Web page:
There have been many, many challenges. The biggest and hardest one for me has been realising that I can’t save people. When I was directing Jessica’s Tree it was really difficult because I was faced everyday with the guilt of feeling I didn’t save her (you can see this whole process in the new film coming out soon). But understanding that we are not superheroes – we can’t save people BUT we can love them, guide them and help them to learn to fight.
How important is female empowerment to you and why?
SO important. I am the person I am today because of the women around me. The women who never gave up on me, the women who I watched on TV growing up and inspired me that I could be something – the women who guided me and spoke hope to me… We are all in this together and it has been women that enabled me to step out and live my best life.
Who do you admire most and why?
Mariska Hargitay (Olivia Benson from Law & Order SVU) is my superwoman. She has taught me how to advocate fiercely, care deeply and not settle for anything less than total change. She started acting on this TV show about sexual assault and very quickly she founded an entire organisation to help victims of sexual assault (Joyful Heart Foundation) and is now addressing the rape-kit backlog in the USA. She is the person I want to be when I grow up.
When did you last act fearlessly?
The most recent one I can think of was pitching my new TV show idea to the production team I am now working with. I am only 25 and didn’t even actually finish film school – so to stand in front of international producers and teams of people feeling so unqualified, yet so determined to tell this story was huge. I had to take a leap of faith and just do it (and it turned out really well and now we are making the show!!)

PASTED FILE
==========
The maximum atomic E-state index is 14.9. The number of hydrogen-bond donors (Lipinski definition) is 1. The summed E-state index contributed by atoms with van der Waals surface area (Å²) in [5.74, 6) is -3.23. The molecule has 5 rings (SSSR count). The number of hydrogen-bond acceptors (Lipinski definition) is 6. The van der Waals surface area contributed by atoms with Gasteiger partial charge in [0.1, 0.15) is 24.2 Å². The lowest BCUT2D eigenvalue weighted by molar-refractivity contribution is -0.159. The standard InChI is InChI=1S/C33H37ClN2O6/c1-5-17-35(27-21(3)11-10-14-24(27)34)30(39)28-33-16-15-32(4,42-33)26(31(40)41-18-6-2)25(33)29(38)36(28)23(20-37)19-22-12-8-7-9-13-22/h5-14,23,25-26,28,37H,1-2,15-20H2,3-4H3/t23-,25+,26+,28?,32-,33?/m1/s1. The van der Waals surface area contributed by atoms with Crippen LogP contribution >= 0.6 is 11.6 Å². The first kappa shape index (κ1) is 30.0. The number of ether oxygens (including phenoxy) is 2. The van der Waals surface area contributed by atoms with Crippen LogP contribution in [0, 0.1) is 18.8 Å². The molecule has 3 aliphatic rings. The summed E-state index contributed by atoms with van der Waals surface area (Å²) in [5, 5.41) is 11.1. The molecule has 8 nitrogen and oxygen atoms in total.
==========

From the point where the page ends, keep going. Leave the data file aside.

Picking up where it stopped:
You’ve already achieved so much, what’s next for you?
So many things are coming up! The feature film about me (Girl on the Bridge) comes out later this year; I am about to start filming a new international show that I can’t talk about yet and I am starting to look more into upskilling tools I need to be able to fight for legal and government change in mental health globally. As well as expanding Voices of Hope!
Jazz Thornton’s new book Stop Surviving, Start Fighting can be purchased as an e-book or audio book now from penguin.co.nz. Look out for the paperback edition in stores near you soon!
If you or anyone you know needs help, call one of the below:
• Lifeline: 0800 543 354 (available 24/7)
• Suicide Crisis Helpline: 0508 828 865 (0508 TAUTOKO) (available 24/7)
• Youthline: 0800 376 633, email email@example.com or online chat
• Kidsline: 0800 543 754 (available 24/7)
• Youth services: (06) 3555 906
• Whatsup: 0800 942 8787 (1pm to 11pm)
• Women’s Refuge – 0800 733 843 (0800 REFUGE)
• Depression helpline: 0800 111 757 (available 24/7)
• Rainbow Youth: (09) 376 4155
• CASPER Suicide Prevention
If it is an emergency and you feel like you or someone else is at risk, call 111.